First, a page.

Get the DRG and move on. For better or worse, and with rare exception, that was the primary directive governing inpatient coding behavior back when I was coding in the early 2000’s. This edict made sense in context of the limited reach of coded data at the turn of the millennium. The role of codes, at least as it relates to hospitals, centered mostly on payment determination. Sure, there were peripheral use cases for coded data like decision support, and yes, coded data was beginning to factor into both internal and external quality measures, but the stakes overall were relatively low. This created a natural bias towards productivity; therefore, coding quality was a secondary concern, if it was a concern at all. Codes for conditions like hypercholesterolemia, uncomplicated diabetes and countless others received little attention at the point of coding or upon coding quality review.

My how things have changed.

Fast forward to 2018 and practically every code carries with it some degree of importance. Whether it’s the traditional role in payment determination, the ever-expanding role in healthcare quality measurement and population health, or the emerging roles in risk adjustment, practically every code matters to some degree, and by the way, there are a lot of them. ICD-10 made it so. The reach of coded data has never been greater and there is little to suggest that this will change.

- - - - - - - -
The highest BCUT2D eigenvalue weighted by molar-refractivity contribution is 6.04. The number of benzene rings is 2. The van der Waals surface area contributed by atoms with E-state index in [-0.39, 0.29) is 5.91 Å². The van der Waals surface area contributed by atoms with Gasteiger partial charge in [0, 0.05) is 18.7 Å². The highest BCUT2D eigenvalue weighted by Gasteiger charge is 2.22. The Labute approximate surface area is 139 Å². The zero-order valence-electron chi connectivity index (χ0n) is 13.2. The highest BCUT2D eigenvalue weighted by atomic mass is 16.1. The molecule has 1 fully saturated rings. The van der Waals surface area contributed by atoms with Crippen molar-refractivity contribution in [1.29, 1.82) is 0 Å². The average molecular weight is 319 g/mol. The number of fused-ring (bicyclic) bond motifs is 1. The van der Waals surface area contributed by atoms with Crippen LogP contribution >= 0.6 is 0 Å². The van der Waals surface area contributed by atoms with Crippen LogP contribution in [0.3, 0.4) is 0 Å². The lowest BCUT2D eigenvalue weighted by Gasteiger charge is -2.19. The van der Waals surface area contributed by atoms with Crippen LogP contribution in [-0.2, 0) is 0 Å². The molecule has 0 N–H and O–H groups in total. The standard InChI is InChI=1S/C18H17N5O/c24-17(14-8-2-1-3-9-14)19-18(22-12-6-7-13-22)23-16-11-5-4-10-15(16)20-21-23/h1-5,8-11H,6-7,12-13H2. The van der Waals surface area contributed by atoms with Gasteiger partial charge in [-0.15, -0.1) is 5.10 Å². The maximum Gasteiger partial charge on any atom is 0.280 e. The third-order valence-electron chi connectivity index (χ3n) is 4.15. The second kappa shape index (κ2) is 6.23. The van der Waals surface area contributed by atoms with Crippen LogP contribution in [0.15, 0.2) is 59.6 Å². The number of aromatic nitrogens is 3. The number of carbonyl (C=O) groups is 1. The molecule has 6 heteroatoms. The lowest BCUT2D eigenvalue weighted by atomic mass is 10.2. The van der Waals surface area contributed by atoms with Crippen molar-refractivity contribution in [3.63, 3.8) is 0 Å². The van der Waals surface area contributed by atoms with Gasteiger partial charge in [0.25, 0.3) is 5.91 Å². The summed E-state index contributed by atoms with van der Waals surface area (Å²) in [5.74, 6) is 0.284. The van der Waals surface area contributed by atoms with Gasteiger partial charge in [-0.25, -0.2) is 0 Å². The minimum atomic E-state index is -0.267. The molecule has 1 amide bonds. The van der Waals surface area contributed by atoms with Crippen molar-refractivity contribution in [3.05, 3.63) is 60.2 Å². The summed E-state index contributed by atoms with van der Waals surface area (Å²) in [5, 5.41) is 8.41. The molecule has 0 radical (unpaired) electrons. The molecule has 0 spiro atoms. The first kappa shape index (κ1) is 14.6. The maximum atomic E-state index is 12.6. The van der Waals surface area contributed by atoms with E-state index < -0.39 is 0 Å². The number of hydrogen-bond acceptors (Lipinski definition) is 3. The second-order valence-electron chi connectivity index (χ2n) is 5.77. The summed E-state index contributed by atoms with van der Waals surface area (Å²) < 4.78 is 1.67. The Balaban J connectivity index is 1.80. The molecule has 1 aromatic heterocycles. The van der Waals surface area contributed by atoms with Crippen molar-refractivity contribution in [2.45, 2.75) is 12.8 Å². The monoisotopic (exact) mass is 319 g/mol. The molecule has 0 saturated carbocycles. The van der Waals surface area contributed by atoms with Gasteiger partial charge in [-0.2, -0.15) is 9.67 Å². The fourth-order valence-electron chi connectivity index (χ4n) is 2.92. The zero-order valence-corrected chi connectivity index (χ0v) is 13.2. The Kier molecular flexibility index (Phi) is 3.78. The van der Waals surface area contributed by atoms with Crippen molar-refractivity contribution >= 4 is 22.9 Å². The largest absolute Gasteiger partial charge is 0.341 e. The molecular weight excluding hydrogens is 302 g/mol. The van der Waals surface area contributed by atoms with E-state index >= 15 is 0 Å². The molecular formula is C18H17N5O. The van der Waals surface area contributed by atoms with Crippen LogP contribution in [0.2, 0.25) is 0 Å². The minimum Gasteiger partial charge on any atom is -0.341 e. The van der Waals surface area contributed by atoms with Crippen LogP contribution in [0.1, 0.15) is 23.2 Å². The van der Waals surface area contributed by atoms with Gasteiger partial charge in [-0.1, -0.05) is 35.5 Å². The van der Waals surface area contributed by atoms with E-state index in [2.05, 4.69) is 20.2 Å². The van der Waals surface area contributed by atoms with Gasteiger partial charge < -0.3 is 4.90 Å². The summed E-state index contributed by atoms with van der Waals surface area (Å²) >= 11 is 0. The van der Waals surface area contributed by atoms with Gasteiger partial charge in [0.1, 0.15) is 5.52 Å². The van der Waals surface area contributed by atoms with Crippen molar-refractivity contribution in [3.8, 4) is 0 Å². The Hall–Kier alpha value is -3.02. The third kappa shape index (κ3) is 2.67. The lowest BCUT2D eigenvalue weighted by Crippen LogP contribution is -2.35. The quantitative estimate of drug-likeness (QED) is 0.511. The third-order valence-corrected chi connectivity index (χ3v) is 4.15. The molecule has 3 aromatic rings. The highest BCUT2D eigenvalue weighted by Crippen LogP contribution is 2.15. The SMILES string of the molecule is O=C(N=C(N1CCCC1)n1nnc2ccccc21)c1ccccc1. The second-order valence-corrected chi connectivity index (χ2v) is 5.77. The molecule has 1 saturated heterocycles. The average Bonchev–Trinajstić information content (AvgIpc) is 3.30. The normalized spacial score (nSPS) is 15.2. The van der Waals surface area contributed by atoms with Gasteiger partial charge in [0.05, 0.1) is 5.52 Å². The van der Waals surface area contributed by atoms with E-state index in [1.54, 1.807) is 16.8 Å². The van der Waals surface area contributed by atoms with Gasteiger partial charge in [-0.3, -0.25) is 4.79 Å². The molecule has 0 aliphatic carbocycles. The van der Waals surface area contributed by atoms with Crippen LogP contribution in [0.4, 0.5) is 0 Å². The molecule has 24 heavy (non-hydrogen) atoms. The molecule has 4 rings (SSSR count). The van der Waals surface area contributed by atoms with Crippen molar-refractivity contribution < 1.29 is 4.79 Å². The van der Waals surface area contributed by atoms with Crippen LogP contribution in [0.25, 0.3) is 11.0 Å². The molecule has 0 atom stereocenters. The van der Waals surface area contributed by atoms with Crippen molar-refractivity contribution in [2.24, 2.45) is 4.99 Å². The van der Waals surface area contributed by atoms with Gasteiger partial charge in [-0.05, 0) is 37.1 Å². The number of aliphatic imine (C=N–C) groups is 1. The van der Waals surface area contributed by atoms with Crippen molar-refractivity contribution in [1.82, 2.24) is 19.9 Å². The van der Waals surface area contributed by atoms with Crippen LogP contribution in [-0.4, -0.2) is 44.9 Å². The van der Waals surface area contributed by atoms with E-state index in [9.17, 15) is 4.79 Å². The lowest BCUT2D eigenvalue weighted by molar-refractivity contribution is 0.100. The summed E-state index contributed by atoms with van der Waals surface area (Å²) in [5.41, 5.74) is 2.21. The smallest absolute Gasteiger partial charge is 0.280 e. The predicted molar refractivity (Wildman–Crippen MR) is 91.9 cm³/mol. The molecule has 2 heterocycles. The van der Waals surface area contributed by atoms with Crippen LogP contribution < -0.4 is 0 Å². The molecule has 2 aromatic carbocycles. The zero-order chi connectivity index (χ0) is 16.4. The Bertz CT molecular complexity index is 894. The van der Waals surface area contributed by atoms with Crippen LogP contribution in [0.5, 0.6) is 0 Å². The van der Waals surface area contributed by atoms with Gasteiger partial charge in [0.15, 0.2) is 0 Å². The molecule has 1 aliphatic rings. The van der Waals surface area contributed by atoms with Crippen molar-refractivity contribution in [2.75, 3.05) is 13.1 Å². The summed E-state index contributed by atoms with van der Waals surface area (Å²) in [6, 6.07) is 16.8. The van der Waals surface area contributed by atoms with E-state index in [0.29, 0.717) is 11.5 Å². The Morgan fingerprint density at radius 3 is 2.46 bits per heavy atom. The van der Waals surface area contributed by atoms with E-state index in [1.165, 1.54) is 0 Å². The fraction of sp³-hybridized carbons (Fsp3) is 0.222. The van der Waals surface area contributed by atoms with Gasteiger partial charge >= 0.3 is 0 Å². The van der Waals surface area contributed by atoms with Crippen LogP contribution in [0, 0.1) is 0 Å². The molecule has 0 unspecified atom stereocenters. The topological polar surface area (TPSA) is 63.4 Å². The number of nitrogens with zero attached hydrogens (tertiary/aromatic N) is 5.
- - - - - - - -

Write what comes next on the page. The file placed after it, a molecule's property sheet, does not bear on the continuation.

The idea that we can “get the DRG and move on” or even the idea that coding attention can be selectively allocated to a manageable number of codes is simply not viable in 2018. A practical approach to coding nowadays is simply assuming that every code matters or may matter soon; shifting our approach to coding and coding quality review accordingly; allocating the same amount of critical thought to all codes, even the seemingly unimportant ones. This, of course, is easier said than done, optimizing comprehensive coding accuracy and coding productivity, simultaneously, is a difficult balance to achieve.

So, where to begin?

A successful approach to comprehensive coding accuracy begins with instilling into coding personnel the idea that every code matters. Providing hard evidence of coding’s influence in non-traditional areas like risk adjustment, and reminding coders of coding’s influence in traditional payment determination is a great way to reduce or eliminate coding tunnel vision. Follow this step by expanding training and education efforts to address the areas of coding that have historically received little attention, diabetic complications, early stages of chronic kidney disease, lipid disorders, to name a few. Consider experiential training solutions that engage coders and provide quantitative feedback on performance. Finally, if you lack the time or resources to regularly evaluate comprehensive coding accuracy, partner with a capable vendor that understands the depth and breadth that you are looking for in a coding quality review.

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